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September 21, 2006

CGI - Al Gore and Building A Sustainable Future

-- by Dave Johnson

Before the luncheon plenary, President Clinton announced several commitments, including the bite-sized chunk of a program to vaccinate 10,000 Honduran children eagainst hepatitis-A, costing $1 million.

Peter Goldmark, Program Director, Environmental Defense moderate a panel of
Al Gore
John Chambers, President and CEO, Cisco Systems
Klaus Kleinfeld, President and CEO of Siemens
Dr, Muhammad Yunus, Founder and Managing Director, Grameen Bank

Al Gore was asked about what would be involved in getting the US and China on a path to sustainability.

The US is still the one nation best able to lead the world. We face a full-scale planetary emergency. The US should be the pace car, out in front, leading. Other countries, particularly China, need to see leadership from us to push them into increased ation. To get China on the right road we need to get the US on the right road. The debate over global warming is over. The debate now is how we can best craft emergency solutions to solve the crisis.

Mohammed Yumas was asked about micro-credit. He gave an example of a project with the beggars in Bangladesh. His bank gives loans to beggars, to help bring them out of begging. The loan is used to purchase merchandise to sell as they go house to house. “They’re going from house to house anyway.” Now as a result of this program more than 80,000 beggars are in business for themselves. The cost to set each up in business was a $12 loan.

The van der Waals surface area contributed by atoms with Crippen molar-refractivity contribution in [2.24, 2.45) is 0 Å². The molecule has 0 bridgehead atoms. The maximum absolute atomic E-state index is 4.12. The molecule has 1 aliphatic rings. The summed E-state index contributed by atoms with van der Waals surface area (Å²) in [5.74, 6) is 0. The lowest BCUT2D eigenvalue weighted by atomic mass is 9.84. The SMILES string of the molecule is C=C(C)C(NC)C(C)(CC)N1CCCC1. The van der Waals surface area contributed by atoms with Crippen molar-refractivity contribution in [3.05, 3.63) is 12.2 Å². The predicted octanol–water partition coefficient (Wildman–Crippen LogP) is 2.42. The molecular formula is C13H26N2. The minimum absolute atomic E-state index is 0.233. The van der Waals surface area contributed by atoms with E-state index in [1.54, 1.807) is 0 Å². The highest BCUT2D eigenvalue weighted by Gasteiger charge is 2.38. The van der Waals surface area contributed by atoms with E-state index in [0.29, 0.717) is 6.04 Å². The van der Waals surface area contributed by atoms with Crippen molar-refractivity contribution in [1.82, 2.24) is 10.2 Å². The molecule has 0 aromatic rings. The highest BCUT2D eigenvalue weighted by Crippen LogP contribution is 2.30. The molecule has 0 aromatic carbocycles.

Klaus Kleinfeld talked about Siemens finding ways to sequester CO2 produced when burning coal, and developing much more efficient turbines.

John Chambers talked about setting up network schools around the world, training people in skills setting up and maintaining networks.

Gore then talked about how it is government that sets the rules within which business competes. He talked about the need to change the tax structure to encourage businesses to solve the problems of pollution, particularly global warming. He proposes a revenue-neutral shift away from payroll taxes – taxing work – to taxing pollution. He says business will follow that and find ways to reduce pollution.

Kleinfeld said that tax incentives should also be part of the plan to help kick-start new approaches and technologies, and then the incentive reduced and eliminated so the business model becomes sustainable rather than dependent.

Chambers talked about how Cicsco didn’t even know what their CO2 output was so they conducted an audit –measured the CO2 footprint – that allowed them to see where to reduce.

Gore made an important point that business leaders need to start policing their colleagues to stop those putting out irresponsible misleading PR. He specifically mentioned Exxon, which is spending a lot of money putting out PR and funding organizations saying that there is no global warming, etc. and that this is polluting the public discussion of this issue.

He said we need to reawaken the conversation of democracy, with integrity, start having honest conversations, and stop having taboo topics and marginalization tactics.

Posted by Dave Johnson at September 21, 2006 12:06 PM

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Comments

Great info on this session, Dave. Thanks for blogging it for us.

Posted by: Mary [TypeKey Profile Page] at September 22, 2006 9:40 PM

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